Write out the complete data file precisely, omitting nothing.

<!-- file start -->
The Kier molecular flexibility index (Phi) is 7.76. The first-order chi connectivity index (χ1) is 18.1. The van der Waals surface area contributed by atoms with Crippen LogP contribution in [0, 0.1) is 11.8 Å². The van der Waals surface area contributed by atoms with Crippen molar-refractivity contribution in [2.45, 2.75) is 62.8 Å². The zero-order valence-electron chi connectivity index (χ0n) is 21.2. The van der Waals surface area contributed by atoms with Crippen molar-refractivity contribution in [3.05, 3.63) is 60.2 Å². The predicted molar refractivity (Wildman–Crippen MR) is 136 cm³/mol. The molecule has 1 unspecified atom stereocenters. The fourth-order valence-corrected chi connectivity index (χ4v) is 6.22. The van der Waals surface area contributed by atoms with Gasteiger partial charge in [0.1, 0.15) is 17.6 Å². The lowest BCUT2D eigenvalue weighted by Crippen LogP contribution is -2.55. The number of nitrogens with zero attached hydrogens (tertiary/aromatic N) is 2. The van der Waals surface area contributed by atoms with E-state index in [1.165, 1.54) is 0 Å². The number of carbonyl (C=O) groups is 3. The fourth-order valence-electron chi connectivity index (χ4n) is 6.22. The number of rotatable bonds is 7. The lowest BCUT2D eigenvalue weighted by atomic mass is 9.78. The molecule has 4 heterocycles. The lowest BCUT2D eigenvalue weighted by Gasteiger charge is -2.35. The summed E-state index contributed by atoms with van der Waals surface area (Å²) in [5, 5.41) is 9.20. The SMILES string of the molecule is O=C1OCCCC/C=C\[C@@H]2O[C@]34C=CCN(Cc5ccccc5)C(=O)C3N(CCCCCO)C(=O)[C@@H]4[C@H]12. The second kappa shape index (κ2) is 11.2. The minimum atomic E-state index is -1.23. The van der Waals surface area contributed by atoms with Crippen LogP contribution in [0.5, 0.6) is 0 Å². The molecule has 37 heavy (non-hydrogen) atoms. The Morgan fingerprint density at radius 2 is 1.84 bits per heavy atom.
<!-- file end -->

The Kier molecular flexibility index (Phi) is 7.76. The first-order chi connectivity index (χ1) is 18.1. The van der Waals surface area contributed by atoms with Crippen LogP contribution in [0, 0.1) is 11.8 Å². The van der Waals surface area contributed by atoms with Crippen molar-refractivity contribution in [2.45, 2.75) is 62.8 Å². The zero-order valence-electron chi connectivity index (χ0n) is 21.2. The van der Waals surface area contributed by atoms with Crippen molar-refractivity contribution in [3.05, 3.63) is 60.2 Å². The predicted molar refractivity (Wildman–Crippen MR) is 136 cm³/mol. The molecule has 1 unspecified atom stereocenters. The fourth-order valence-corrected chi connectivity index (χ4v) is 6.22. The van der Waals surface area contributed by atoms with Gasteiger partial charge in [0.1, 0.15) is 17.6 Å². The lowest BCUT2D eigenvalue weighted by Crippen LogP contribution is -2.55. The number of nitrogens with zero attached hydrogens (tertiary/aromatic N) is 2. The van der Waals surface area contributed by atoms with E-state index in [1.165, 1.54) is 0 Å². The number of carbonyl (C=O) groups is 3. The fourth-order valence-electron chi connectivity index (χ4n) is 6.22. The number of rotatable bonds is 7. The lowest BCUT2D eigenvalue weighted by atomic mass is 9.78. The molecule has 4 heterocycles. The lowest BCUT2D eigenvalue weighted by Gasteiger charge is -2.35. The summed E-state index contributed by atoms with van der Waals surface area (Å²) in [5, 5.41) is 9.20. The SMILES string of the molecule is O=C1OCCCC/C=C\[C@@H]2O[C@]34C=CCN(Cc5ccccc5)C(=O)C3N(CCCCCO)C(=O)[C@@H]4[C@H]12. The second kappa shape index (κ2) is 11.2. The minimum atomic E-state index is -1.23. The van der Waals surface area contributed by atoms with Crippen LogP contribution in [0.5, 0.6) is 0 Å². The molecule has 37 heavy (non-hydrogen) atoms. The Morgan fingerprint density at radius 2 is 1.84 bits per heavy atom.